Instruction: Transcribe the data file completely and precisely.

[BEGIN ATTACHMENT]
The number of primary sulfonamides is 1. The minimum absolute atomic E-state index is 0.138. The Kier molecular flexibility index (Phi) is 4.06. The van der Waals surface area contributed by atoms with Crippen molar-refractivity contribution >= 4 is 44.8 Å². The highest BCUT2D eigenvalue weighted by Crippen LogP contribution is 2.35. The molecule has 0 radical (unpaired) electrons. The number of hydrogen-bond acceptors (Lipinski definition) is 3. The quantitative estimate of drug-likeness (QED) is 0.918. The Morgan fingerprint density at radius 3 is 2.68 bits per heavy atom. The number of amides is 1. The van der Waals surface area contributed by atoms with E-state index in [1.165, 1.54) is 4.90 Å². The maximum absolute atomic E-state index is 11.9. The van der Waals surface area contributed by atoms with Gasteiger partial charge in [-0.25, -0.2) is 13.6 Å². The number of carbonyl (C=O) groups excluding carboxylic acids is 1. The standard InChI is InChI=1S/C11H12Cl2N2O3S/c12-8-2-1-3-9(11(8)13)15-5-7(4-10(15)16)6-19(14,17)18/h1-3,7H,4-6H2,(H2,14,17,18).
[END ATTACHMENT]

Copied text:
The number of primary sulfonamides is 1. The minimum absolute atomic E-state index is 0.138. The Kier molecular flexibility index (Phi) is 4.06. The van der Waals surface area contributed by atoms with Crippen molar-refractivity contribution >= 4 is 44.8 Å². The highest BCUT2D eigenvalue weighted by Crippen LogP contribution is 2.35. The molecule has 0 radical (unpaired) electrons. The number of hydrogen-bond acceptors (Lipinski definition) is 3. The quantitative estimate of drug-likeness (QED) is 0.918. The Morgan fingerprint density at radius 3 is 2.68 bits per heavy atom. The number of amides is 1. The van der Waals surface area contributed by atoms with E-state index in [1.165, 1.54) is 4.90 Å². The maximum absolute atomic E-state index is 11.9. The van der Waals surface area contributed by atoms with Gasteiger partial charge in [-0.25, -0.2) is 13.6 Å². The number of carbonyl (C=O) groups excluding carboxylic acids is 1. The standard InChI is InChI=1S/C11H12Cl2N2O3S/c12-8-2-1-3-9(11(8)13)15-5-7(4-10(15)16)6-19(14,17)18/h1-3,7H,4-6H2,(H2,14,17,18).